Looking back at my first camera

It’s a humble experience to find your first camera. The camera that started your journey and curiosity in photography. I was amazed to find that almost nothing was different from my old camera, regarding specs. The only main thing that changed was that whole film into digital thing, that’s about it. So if the only major change in a camera that was released in 1976 to my current camera was the conversion to digital. Why was my photography so different, from inception to present? It made me wonder, I pondered over this revelation, till it came to me. The most important thing to a photographers development was their experiences.

There will be people that argue, autofocus, video functions, ISO, pixels, resolution etc. I’m sure someone could point out a spec list of evaluation so long that it could even prove smoking to be healthy. But really what do we buy cameras for? To take photographs, thats it! That spec argument is just a debate of convenience and it’s missing the point. What is more important, is what you have learned, what you have experienced? For an artists development, resistance, struggle, limitations and obstacles lead the way to progression. Embracing inconvenience over the easy path.

This makes me wonder why I even changed my camera, why did I get a new one? I guess the consumerist society we live in influenced me in thinking that a new camera would make me a better photographer. Looking back this insight was very sobering, the camera doesn’t make the photographer, and neither does its specs. Analogue, large-format, digital, all these things are trivial compared to the development of the photographer’s eye.

Looking back in retrospect is something we can only do once we pass the threshold. Only time gives us this privilege. It’s something we all need to learn for ourselves, through our own experiences. I’d love to know what your first camera was and what your current camera is. But more than that, what are the major differences, and are those differences just specs. Was there something else more important in your own photography journey that shaped you and your craft beyond the confinements of the camera? Whatever you deem to be important will be, I just implore you to look back and see how far you have come. Because your photography journey is yours and yours alone own, it’s not your cameras.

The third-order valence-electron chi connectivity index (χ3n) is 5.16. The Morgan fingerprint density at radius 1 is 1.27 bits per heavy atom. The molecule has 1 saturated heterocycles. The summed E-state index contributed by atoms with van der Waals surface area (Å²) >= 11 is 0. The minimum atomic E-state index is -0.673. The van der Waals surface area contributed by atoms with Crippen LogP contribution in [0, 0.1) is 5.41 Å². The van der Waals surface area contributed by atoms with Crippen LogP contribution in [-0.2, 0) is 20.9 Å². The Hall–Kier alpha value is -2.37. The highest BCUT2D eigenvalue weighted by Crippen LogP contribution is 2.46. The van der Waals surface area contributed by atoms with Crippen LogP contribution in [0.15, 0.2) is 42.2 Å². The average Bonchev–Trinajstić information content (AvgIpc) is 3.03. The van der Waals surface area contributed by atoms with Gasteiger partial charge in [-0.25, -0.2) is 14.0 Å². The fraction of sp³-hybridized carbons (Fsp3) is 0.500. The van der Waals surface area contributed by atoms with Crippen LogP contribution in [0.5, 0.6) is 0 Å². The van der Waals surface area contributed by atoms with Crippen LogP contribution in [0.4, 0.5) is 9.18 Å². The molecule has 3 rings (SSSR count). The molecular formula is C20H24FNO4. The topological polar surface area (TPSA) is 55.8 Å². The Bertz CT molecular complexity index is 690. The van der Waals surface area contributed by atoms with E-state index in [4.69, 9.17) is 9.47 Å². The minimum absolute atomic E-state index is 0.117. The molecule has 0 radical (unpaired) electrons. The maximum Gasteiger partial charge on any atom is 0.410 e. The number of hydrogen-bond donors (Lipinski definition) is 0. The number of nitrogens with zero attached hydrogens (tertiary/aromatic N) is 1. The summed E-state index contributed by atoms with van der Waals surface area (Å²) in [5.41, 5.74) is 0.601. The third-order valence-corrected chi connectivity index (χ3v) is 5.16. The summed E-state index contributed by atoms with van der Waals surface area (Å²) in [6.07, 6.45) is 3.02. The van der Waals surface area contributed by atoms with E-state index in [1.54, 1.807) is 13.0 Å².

1. The first camera I bought was a Pentax ME Super with a 50mm f1.7 lens. After many other cameras along the way I now have 2 that I use daily - a Nikon F2 with 35mm f2 and 50mm f1.8 lenses and a Fujifilm X-T2 with 35mm f1.4 lens and a Nikon to Fujifilm lens adapter so I can use the Nikkors on the X-T2. I’d prefer to use just one camera and lens and if I had to choose it would probably be the Nikon f2 with the 50mm lens as it sees as I see and I prefer the film slr feel a rangefinder like the M6 (which I owned 2 of but never really got on with photographically - always disappointed with the results!)
    • That's the beautiful things about an SLR, you get what you see. And nothing beats the sound of that mirror when you press the shutter button. I took me a few years to get comfortable not seeing depth of field through the lens. But in saying that I do love my camera, as we all should as photographers, regardless of what we prefer from others.
  2. A whimsical little piece that poses a very good question, why are we swayed by the new? Of course there is wear and tear, which is a good reason to change. There is also technical improvement and perhaps that along with an increase in budget (e.g. one has a better job) will get better quality from a technical stance. The rest is smoke and mirrors unfortunately. I started with a fixed lens rangefinder with shutter priority (Yashica Electro 35 GTN) and moved on via about a hundred "experiments" to a variable lens rangefinder with aperture priority (Leica M-D type 262). I think that I am a victim of advertising, in most cases my next camera was the result of much "research" and usually ultimately disappointed. It wasn't until I started to read that there is an alternative, which is to decide what you want and learn how to use it. It is hard work. I found that the first nudge for me was from a very old timey blogger called Mike Johnston of "The Online Photographer". He posited the idea that a student could learn more about photography by buying an old Leica iii, using it for a year with one type of black and white film, and because it is an ancient Leica, it can be sold on for around what you paid for it in the first place. He maintained that you could spend three years in college and not learn as much. Before I came to that point and for a short time afterwards, I always lusted after the next innovation, but I kept coming back in my mind to that Leica year, and eventually realised that photography is not easy, perhaps I would never get much better at it... ... but, the Leica had taught me that the rules were so simple that you could spend a lifetime honing them. Still trying.

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